His booming voice echoed across the valley. Their hearts leapt within them as they stood in rank, trembling with fear. How were they going to get out of this mess? Would it ever end? They were cornered and the Philistines could sense their despair. All the other battles they had fought and won no longer mattered. No one could face a giant the size of Goliath.
Choose one of your men, he taunted. “‘…Have him come down and face me. If he’s able to fight and kill me, we’ll become your slaves. But if I win and kill him, you will become our slaves and serve us.’ Goliath continued, ‘This very day I dare the soldiers of Israel to send a man down to fight against me’” (1 Samuel 17:8-9, NIrV).
It had been forty days. Forty impossibly long, incredibly harrowing days. Like an overtightened string on a violin, the Israelites felt the tension and the pressure mounting. The barbs and insults had worked their way into their weary souls. They were weak. Feeling like utter failures, their thoughts turned toward home. Their wives and children, their young men, their families, all destined to return to slavery. It was a strangely familiar story, one that generations before them had managed to escape. Was this their future now? What could they do?
In the midst of their worrying and pacing, a young boy slipped into their camp to deliver food to his older brothers before returning to the fields with the sheep. Someday, he thought, looking with pride at the camp in the distance. Someday I’ll be old enough to fight. He flexed his muscles and gritted his teeth. It was hard to be the younger brother, picking up the meaningless tasks while his older brothers did the ‘important’ work.
A voice ripped through his thoughts stopping him cold. He’d never heard taunting like this before. Curious, he entered into the chaos of the terrified Israelites, searching for his brothers.
As he overheard the conversations of frightened soldiers, a heaviness settled on David’s chest. Where had the men’s courage gone? Who was this enemy who had the audacity to bring shame upon his people? Suddenly he knew what he must do.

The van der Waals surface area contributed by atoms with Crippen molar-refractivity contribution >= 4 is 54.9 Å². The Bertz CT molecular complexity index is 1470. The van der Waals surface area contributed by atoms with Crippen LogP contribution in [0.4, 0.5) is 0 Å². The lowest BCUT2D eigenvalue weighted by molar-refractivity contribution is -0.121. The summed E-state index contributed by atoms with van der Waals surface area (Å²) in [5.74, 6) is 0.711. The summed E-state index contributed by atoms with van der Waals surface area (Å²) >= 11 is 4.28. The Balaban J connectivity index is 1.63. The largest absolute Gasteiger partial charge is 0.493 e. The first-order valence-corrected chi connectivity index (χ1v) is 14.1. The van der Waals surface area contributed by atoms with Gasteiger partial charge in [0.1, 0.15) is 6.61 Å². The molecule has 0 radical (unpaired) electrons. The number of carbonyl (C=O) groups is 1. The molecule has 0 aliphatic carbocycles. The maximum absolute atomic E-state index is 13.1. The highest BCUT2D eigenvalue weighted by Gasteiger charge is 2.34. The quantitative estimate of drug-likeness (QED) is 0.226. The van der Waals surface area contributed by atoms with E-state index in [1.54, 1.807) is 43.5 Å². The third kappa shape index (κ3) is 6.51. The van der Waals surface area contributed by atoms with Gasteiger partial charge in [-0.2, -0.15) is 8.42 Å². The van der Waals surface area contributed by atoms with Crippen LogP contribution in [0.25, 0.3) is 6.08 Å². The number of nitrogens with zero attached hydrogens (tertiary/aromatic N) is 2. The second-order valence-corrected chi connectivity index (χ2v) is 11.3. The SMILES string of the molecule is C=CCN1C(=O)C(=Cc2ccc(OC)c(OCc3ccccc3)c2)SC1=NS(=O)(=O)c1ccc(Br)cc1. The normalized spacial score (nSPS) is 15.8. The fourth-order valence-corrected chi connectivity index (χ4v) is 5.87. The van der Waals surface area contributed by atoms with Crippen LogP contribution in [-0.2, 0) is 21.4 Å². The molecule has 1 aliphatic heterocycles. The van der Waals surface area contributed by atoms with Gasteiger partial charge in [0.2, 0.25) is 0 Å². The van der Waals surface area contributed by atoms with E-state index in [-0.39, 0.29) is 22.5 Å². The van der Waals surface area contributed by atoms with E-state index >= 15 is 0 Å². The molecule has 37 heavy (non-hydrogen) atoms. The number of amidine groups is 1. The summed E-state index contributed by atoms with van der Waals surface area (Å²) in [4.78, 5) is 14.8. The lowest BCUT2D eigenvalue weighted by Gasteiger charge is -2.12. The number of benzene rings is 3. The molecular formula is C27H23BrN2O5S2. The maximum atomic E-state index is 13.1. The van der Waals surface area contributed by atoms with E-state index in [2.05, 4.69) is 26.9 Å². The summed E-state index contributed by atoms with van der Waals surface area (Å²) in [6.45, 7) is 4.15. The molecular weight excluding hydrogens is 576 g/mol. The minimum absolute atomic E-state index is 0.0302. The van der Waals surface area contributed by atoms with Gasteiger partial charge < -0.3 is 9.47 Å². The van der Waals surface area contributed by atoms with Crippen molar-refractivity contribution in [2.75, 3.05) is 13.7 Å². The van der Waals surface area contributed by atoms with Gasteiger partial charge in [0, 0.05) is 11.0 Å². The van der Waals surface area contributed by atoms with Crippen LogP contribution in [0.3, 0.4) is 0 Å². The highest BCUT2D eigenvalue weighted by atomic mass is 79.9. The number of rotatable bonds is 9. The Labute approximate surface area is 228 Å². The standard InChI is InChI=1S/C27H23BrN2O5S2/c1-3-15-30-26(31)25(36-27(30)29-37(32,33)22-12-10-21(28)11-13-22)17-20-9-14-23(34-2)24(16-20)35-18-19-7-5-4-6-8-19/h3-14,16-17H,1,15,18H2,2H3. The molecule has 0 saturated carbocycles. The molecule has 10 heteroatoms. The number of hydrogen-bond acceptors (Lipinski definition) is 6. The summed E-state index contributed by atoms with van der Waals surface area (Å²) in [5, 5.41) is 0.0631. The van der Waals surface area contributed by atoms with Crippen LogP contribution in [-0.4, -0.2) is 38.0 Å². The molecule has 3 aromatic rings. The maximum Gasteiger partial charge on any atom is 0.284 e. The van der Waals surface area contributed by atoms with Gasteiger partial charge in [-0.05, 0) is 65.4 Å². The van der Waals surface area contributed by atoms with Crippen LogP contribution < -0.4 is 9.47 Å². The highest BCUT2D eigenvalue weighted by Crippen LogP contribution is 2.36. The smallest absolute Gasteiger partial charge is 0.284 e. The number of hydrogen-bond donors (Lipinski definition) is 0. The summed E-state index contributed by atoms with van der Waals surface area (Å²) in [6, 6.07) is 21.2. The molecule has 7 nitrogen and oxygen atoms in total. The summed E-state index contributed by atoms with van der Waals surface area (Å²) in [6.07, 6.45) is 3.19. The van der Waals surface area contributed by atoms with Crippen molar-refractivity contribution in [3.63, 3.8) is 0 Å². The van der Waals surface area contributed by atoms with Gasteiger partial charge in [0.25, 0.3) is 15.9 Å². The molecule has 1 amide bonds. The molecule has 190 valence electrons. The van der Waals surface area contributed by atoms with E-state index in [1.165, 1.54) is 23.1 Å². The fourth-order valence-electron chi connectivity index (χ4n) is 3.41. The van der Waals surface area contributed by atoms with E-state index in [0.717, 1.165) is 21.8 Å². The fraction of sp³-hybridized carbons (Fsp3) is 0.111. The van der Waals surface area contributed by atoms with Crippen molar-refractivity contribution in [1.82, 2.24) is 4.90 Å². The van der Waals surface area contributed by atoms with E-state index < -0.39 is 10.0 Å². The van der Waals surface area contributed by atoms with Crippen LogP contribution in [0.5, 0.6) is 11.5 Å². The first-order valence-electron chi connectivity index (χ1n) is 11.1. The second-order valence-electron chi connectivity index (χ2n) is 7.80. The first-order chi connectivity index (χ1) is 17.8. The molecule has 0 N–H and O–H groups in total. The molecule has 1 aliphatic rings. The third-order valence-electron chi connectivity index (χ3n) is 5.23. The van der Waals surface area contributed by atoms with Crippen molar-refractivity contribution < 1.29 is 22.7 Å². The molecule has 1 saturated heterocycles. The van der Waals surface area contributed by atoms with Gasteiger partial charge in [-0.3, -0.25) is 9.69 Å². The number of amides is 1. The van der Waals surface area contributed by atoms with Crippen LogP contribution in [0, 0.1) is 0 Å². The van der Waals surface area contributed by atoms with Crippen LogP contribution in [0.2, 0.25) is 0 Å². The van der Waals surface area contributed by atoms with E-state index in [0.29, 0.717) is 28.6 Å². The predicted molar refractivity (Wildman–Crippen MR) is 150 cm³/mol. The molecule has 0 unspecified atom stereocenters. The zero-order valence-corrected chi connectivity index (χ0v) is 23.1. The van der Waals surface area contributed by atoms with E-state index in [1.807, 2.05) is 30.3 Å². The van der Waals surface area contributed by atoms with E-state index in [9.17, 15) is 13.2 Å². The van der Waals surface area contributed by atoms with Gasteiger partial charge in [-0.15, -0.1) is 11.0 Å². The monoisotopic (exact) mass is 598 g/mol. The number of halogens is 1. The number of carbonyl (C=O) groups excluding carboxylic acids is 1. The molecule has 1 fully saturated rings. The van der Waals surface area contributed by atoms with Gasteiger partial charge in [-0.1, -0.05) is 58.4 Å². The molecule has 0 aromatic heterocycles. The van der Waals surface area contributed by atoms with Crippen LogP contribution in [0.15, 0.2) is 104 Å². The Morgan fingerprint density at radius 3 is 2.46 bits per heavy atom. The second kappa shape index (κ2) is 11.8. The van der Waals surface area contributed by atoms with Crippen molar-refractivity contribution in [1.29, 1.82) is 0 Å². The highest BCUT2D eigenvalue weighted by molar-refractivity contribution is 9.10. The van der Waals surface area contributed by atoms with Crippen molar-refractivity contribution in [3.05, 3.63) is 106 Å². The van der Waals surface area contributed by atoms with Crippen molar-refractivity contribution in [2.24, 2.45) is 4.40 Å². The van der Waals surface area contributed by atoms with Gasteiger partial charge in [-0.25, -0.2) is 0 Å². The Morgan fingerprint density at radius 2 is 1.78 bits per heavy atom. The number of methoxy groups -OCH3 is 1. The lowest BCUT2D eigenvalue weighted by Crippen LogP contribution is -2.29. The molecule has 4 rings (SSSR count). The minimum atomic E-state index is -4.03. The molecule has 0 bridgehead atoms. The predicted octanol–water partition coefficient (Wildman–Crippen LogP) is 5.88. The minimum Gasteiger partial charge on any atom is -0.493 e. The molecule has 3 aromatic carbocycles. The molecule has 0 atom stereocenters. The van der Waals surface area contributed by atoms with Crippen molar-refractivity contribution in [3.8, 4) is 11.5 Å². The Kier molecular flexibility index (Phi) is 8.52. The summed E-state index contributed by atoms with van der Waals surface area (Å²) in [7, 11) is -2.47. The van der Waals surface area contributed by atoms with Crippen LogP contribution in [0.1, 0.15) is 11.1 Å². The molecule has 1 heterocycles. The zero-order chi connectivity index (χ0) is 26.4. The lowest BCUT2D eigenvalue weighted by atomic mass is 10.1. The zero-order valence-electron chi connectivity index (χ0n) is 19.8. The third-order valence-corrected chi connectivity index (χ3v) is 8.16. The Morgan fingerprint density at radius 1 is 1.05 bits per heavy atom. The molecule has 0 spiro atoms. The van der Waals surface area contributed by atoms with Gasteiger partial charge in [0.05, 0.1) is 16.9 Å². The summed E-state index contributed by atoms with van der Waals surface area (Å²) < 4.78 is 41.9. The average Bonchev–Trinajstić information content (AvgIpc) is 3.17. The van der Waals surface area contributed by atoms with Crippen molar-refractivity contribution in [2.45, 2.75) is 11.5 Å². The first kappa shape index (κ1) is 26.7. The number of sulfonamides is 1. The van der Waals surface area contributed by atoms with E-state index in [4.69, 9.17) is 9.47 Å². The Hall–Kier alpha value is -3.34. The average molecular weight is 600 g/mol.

“I’ll fight the giant,” he stood and declared. He couldn’t let his people lose hope because of one Philistine, even if he was nine feet tall. His own words sounded strange like they were coming from someone else. But no, something deep within him knew this was what he must do.
“The Lord saved me from the paw of the lion. He saved me from the paw of the bear. And he’ll save me from the powerful hand of this Philistine too” (1 Samuel 17:37, NIrV).
He wasn’t sure where the words came from, only that he believed them.
His brothers burned with anger. They tried to talk him out of it; they tried to protect him, but he was not deterred. Alone, he went to face the giant.
His fingers rubbed the smooth stones as he looked into Goliath’s eyes. Something told him his words were just as important as his aim. He squinted, undaunted by the giant’s cutting smears. He squared his shoulders, raised his head and said evenly, “…You are coming to fight against me with a sword, a spear and a javelin. But I’m coming against you in the name of the Lord who rules over all. He is the God of the armies of Israel. He’s the one you have dared to fight against” (1 Samuel 17:45, NIrV).
As the rest of the Israelites held their breath, David carried the weight of the future of God’s people. He was one man confident in the power of God to conquer the enemy.
The stone released and flew through the air, sinking squarely into Goliath’s forehead. In the blink of an eye, the giant sunk to the ground with a massive thud. No one could believe what had just happened. After all those days of fear, it was suddenly all over. God’s people were victorious because of what He had done through David, through the courageous faith of one willing heart.
Twenty-eight generations later, there was another man who faced another battle, with the weight of the world in the balance. One who gave His life to conquer slavery of the soul—for you and for me. Jesus, alone on the cross, “…suffered the things we should have suffered. He took on himself the pain that should have been ours. But we thought God was punishing him. We thought God was wounding him and making him suffer. But the servant was pierced because we had sinned. He was crushed because we had done what was evil. He was punished to make us whole again. His wounds have healed us” (Isaiah 53:4-5, NIrV).
Just as the Israelites became victors through the triumph of David, we are also victorious through the triumph of Christ over death. Our Savior entered into the battle for us, allowing us access to the conquest. His humility means we, too, share in the victory.
You and I, we are just like those soldiers standing in rank, melting in fear of our enemy, terrified of what we lack. The weight of sin threatens to overwhelm us. We simply can’t win the battle for our soul in our own strength. We’ll never be good enough, smart enough, strong enough, brave enough.
Yet, just when we feel like we can’t possibly go one more step, He gathers us in His arms and whispers, You don’t have to carry this heavy load. Let me give you rest because I’ve come to give you life. Death or life—I won’t let either one separate us. Accept my grace, because my power is strongest in you when you feel the weakest (Matthew 11:28, John 10:10, Romans 8:38, 2 Corinthians 12:9).
May we reach out to the One who fights and wins the battle for us. May we pattern our days according to the humility Christ modeled for us. And may we claim freedom because Jesus conquered the enemy, inviting us to join Him in the dance of victory.
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